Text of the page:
Camarero S, Pardo I, Canas AI, Molina P, Record E, Martinez AT, Martinez MJ, Alcalde M (2012) Engineering platforms for directed evolution of Laccase from Pycnoporus cinnabarinus. Appl Environ Microbiol 78:1370–1384. https://doi.org/10.1128/aem.07530-11
Doshi R, Chen BR, Vibat CR, Huang N, Lee CW, Chang G (2014) In vitro nanobody discovery for integral membrane protein targets. Sci Rep 4:6760. https://doi.org/10.1038/srep06760
Fleetwood F, Devoogdt N, Pellis M, Wernery U, Muyldermans S, Stahl S, Lofblom J (2013) Surface display of a single-domain antibody library on Gram-positive bacteria. Cell Mol Life Sci 70:1081–1093. https://doi.org/10.1007/s00018-012-1179-y
Govaert J, Pellis M, Deschacht N, Vincke C, Conrath K, Muyldermans S, Saerens D (2012) Dual beneficial effect of interloop disulfide bond for single domain antibody fragments. J Biol Chem 287:1970–1979. https://doi.org/10.1074/jbc.M111.242818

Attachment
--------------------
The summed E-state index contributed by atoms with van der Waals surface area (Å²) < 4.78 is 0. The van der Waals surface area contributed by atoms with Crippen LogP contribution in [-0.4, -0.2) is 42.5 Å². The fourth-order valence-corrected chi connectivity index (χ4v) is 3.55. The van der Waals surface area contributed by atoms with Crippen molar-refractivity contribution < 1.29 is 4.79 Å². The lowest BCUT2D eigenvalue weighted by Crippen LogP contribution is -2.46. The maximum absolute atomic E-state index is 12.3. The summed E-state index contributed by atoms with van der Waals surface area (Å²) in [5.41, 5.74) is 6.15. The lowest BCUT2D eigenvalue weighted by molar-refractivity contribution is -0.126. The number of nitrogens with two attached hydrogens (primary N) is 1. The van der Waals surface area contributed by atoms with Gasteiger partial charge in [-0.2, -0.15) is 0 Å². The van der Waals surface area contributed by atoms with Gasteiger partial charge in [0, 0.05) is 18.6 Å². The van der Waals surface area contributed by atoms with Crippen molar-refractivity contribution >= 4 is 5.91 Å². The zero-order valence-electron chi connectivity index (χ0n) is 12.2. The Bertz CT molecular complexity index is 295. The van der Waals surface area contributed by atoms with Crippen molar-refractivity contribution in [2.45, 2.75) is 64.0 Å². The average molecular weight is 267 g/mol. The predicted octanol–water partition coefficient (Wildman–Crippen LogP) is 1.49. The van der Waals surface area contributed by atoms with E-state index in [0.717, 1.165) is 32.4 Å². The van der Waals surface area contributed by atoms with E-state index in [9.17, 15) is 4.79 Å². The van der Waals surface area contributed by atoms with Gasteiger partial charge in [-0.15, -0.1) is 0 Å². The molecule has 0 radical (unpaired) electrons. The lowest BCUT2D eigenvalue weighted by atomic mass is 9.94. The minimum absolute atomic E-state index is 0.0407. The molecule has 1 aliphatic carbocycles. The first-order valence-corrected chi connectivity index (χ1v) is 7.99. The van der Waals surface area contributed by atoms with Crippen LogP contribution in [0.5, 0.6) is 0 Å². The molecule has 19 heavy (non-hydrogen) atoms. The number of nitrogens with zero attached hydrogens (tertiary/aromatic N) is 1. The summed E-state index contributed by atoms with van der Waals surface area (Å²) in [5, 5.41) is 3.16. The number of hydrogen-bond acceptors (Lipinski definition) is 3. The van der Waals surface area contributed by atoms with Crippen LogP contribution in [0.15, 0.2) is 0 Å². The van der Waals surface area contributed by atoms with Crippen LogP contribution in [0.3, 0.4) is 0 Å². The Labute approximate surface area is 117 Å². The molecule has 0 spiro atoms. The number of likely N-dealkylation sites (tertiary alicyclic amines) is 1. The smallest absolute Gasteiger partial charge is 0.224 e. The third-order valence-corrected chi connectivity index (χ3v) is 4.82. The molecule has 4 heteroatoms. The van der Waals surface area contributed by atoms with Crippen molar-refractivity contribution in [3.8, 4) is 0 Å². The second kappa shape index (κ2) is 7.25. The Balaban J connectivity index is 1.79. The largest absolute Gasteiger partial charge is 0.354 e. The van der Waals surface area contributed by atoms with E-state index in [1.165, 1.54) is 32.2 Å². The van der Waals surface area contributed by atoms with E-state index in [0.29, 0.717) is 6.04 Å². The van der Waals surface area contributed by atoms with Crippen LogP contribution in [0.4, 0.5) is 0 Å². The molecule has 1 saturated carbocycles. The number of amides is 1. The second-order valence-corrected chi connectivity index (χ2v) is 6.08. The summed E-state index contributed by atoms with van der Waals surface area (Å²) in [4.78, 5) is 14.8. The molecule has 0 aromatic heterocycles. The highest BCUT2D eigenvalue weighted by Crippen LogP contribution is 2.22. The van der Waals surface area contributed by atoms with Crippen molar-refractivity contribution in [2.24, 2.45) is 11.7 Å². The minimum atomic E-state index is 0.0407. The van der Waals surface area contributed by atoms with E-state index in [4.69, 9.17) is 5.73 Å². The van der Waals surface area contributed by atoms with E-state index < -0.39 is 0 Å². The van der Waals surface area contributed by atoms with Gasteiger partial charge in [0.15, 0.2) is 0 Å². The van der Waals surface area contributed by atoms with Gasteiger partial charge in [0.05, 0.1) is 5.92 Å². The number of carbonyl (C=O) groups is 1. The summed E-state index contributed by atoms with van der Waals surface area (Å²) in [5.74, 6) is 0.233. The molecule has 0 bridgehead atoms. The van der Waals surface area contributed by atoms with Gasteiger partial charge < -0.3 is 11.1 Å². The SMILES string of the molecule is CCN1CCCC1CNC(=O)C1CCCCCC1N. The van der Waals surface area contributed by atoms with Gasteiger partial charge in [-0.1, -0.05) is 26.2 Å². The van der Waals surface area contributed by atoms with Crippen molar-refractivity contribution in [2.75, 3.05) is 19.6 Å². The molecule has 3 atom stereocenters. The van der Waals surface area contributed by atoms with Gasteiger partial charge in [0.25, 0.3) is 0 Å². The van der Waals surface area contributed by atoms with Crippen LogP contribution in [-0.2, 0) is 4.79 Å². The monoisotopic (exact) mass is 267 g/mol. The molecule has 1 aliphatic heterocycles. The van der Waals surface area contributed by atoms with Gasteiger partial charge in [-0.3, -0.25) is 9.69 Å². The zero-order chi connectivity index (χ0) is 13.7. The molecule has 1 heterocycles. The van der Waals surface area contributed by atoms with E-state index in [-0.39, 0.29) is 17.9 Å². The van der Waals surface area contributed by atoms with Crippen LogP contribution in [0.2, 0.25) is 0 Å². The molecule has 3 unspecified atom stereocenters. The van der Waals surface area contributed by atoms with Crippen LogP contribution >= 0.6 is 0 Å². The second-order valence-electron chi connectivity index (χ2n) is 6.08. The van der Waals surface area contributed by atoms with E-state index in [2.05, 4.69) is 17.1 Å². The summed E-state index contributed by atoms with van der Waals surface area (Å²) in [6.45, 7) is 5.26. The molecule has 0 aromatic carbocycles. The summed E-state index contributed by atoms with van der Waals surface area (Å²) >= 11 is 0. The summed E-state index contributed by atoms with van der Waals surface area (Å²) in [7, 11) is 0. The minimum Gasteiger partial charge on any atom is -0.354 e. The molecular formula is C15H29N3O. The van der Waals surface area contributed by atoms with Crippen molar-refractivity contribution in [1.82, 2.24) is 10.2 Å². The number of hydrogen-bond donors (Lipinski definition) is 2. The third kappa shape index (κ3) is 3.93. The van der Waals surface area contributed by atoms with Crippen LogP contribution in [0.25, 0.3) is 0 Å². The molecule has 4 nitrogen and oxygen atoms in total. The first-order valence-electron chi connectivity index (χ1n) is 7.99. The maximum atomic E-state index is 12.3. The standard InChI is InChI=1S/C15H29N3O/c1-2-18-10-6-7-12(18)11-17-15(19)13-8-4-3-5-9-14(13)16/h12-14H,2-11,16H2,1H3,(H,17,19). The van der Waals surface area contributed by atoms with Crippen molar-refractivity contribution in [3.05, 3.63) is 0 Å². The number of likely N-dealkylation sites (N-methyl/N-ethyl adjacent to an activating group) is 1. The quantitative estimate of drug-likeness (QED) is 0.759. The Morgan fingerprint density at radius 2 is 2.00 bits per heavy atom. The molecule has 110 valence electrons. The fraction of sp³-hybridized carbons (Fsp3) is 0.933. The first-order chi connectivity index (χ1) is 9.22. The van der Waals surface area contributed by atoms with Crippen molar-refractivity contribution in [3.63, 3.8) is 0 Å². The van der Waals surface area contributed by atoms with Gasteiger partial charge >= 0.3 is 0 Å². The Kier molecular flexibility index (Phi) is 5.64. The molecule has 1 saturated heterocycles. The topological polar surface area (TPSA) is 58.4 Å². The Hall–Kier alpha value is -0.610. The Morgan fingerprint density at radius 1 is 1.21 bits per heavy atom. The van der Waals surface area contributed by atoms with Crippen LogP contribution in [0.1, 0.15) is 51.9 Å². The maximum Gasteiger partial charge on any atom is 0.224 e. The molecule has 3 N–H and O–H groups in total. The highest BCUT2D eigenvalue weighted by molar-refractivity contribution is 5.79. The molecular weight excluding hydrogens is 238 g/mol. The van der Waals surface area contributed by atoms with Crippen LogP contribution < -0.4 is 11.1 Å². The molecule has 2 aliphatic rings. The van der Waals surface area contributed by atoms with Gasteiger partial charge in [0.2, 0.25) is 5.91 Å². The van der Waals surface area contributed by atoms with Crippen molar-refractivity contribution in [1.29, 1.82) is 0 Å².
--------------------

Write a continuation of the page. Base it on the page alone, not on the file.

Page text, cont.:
Hamers-Casterman C, Atarhouch T, Muyldermans S, Robinson G, Hamers C, Songa EB, Bendahman N, Hamers R (1993) Naturally occurring antibodies devoid of light chains. Nature 363:446–448. https://doi.org/10.1038/363446a0
Hong F, Meinander NQ, Jonsson LJ (2002) Fermentation strategies for improved heterologous expression of laccase in Pichia pastoris. Biotechnol Bioeng 79:438–449. https://doi.org/10.1002/bit.10297
Innis MA, Holland MJ, McCabe PC, Cole GE, Wittman VP, Tal R, Watt KW, Gelfand DH, Holland JP, Meade JH (1985) Expression, Glycosylation, and Secretion of an Aspergillus Glucoamylase by Saccharomyces cerevisiae. Science 228:21–26. https://doi.org/10.1126/science.228.4695.21
Inokuma K, Bamba T, Ishii J, Ito Y, Hasunuma T, Kondo A (2016) Enhanced cell-surface display and secretory production of cellulolytic enzymes with Saccharomyces cerevisiae Sed1 signal peptide. Biotechnol Bioeng 113:2358–2366. https://doi.org/10.1002/bit.26008